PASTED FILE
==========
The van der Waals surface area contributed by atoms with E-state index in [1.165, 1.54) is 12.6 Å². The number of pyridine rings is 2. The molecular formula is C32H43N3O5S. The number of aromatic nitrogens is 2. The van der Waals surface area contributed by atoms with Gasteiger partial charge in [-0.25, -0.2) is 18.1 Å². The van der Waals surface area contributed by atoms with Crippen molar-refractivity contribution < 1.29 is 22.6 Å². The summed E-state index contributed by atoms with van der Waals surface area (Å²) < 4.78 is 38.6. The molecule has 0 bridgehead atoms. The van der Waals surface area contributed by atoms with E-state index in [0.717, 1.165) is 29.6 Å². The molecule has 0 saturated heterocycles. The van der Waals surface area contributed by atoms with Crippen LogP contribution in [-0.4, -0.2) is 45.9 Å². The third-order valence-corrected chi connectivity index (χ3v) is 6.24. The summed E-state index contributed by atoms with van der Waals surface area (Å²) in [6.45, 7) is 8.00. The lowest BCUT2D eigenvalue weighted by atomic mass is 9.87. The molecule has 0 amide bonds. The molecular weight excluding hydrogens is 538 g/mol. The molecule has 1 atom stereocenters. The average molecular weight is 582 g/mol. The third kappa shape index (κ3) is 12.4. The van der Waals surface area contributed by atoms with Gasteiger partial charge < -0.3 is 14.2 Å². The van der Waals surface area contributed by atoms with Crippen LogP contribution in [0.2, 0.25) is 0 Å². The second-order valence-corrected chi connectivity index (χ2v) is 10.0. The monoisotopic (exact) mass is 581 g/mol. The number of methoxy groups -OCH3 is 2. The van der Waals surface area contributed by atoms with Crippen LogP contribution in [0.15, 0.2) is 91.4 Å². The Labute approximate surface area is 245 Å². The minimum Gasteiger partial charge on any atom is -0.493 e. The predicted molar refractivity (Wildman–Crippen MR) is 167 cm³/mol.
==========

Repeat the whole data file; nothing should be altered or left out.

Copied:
The van der Waals surface area contributed by atoms with E-state index in [1.165, 1.54) is 12.6 Å². The number of pyridine rings is 2. The molecular formula is C32H43N3O5S. The number of aromatic nitrogens is 2. The van der Waals surface area contributed by atoms with Gasteiger partial charge in [-0.25, -0.2) is 18.1 Å². The van der Waals surface area contributed by atoms with Crippen molar-refractivity contribution < 1.29 is 22.6 Å². The summed E-state index contributed by atoms with van der Waals surface area (Å²) < 4.78 is 38.6. The molecule has 0 bridgehead atoms. The van der Waals surface area contributed by atoms with E-state index in [0.717, 1.165) is 29.6 Å². The molecule has 0 saturated heterocycles. The van der Waals surface area contributed by atoms with Crippen LogP contribution in [-0.4, -0.2) is 45.9 Å². The third-order valence-corrected chi connectivity index (χ3v) is 6.24. The summed E-state index contributed by atoms with van der Waals surface area (Å²) in [6.45, 7) is 8.00. The lowest BCUT2D eigenvalue weighted by atomic mass is 9.87. The molecule has 0 amide bonds. The molecular weight excluding hydrogens is 538 g/mol. The molecule has 1 atom stereocenters. The average molecular weight is 582 g/mol. The third kappa shape index (κ3) is 12.4. The van der Waals surface area contributed by atoms with Gasteiger partial charge < -0.3 is 14.2 Å². The van der Waals surface area contributed by atoms with Crippen LogP contribution in [0.2, 0.25) is 0 Å². The second-order valence-corrected chi connectivity index (χ2v) is 10.0. The monoisotopic (exact) mass is 581 g/mol. The number of methoxy groups -OCH3 is 2. The van der Waals surface area contributed by atoms with Crippen LogP contribution in [0.15, 0.2) is 91.4 Å². The Labute approximate surface area is 245 Å². The minimum Gasteiger partial charge on any atom is -0.493 e. The predicted molar refractivity (Wildman–Crippen MR) is 167 cm³/mol.